Family Gatherings and Recipes with Daphne Maxwell Reid

Some of my favorite memories were made in the kitchen of my Grandmother’s home. Everything from simple meals to big Holiday spreads meant that I was learning something new from this amazing woman. I loved everything about being with my Grandmother in the kitchen, and now I love being able to share her recipes with my children. I would venture to say that memories made in the kitchen are some of the favorites among most people.

That is certainly true for Daphne Maxwell Reid; most of us know her as Aunt Viv on The Fresh Prince of Bel Air. In her new cookbook Grace, Soul and Motherwit: A Cookbook Spiced with Personal Memories, Daphne shares some of her favorite memories and family recipes.


The title of her book has special meaning, as well.

Grace:   The prayer before a meal

Soul:   Black tradition of emotional fervor and love.

Mother Wit:   Intuitive common sense by a traditional upbringing

I am thrilled to be able to share some of the fantastic recipes in Daphne’s Cookbook, that are absolutely perfect for the Holidays, along with a memory about that particular dish. You will find those recipes below, but in the meantime, I highly suggest procuring a copy of this cookbook and making your own family memories in the kitchen.


Daphne Maxwell Reid Recipes


Mom’s Cheese Biscuits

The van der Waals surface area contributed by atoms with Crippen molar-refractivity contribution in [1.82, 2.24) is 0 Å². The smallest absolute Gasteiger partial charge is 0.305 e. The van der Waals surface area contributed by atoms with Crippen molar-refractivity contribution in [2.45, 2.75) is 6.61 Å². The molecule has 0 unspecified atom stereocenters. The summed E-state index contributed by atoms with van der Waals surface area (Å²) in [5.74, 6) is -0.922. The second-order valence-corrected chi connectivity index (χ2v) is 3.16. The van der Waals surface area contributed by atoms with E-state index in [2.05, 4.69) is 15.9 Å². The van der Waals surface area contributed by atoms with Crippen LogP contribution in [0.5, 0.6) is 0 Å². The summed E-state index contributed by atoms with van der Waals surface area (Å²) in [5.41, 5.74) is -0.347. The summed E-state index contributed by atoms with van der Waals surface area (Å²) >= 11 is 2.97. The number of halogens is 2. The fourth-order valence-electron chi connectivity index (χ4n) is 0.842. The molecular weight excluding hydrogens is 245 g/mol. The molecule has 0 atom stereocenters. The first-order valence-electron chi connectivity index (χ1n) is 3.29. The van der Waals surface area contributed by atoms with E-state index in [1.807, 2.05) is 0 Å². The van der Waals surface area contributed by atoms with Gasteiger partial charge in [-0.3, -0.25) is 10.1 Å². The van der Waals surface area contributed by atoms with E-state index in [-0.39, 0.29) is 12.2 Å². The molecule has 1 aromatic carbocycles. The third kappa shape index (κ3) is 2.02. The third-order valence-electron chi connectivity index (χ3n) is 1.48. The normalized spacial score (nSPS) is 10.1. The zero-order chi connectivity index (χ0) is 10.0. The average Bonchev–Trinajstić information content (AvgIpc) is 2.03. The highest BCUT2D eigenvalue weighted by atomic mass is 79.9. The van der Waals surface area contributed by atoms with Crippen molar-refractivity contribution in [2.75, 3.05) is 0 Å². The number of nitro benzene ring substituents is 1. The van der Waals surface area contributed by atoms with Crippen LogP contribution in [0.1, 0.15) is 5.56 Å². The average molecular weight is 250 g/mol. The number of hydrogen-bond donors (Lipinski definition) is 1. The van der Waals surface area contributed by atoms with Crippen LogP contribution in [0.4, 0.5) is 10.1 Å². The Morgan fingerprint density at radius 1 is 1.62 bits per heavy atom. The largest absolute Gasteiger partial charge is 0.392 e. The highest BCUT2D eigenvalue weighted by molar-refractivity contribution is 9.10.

Holiday dinner gatherings at Mom’s house always started with cheese biscuits, chicken liver pate, and a glass of cream sherry as we waited for all the other “fixin’s” to cook. I finally got the recipe!! Hopefully, the tradition will continue at my house now.

  • ¼ lb. of butter (one stick)
  • 2 tbs. walnut oil
  • ¼ lb. Sharp cheddar cheese
  • 1 ½ cup all-purpose flour
  • 1/4 tsp. salt
  • ¼ tsp. cayenne pepper
  • ¼ tsp. nutmeg
  • pecan halves

Set out the butter to soften. Grate the cheese and let it stand to warm up. Add the salt to the flour and the cayenne pepper and when butter and cheese are room temperature, mix them together well. When well mixed, place on a piece of waxed paper and roll into a log about 1 inch thick. Let the log sit in the refrigerator for about ½ hour to firm up. Remove the waxed paper and slice the log into ½” thick rounds. Place the rounds on a baking pan and place a pecan half atop each one.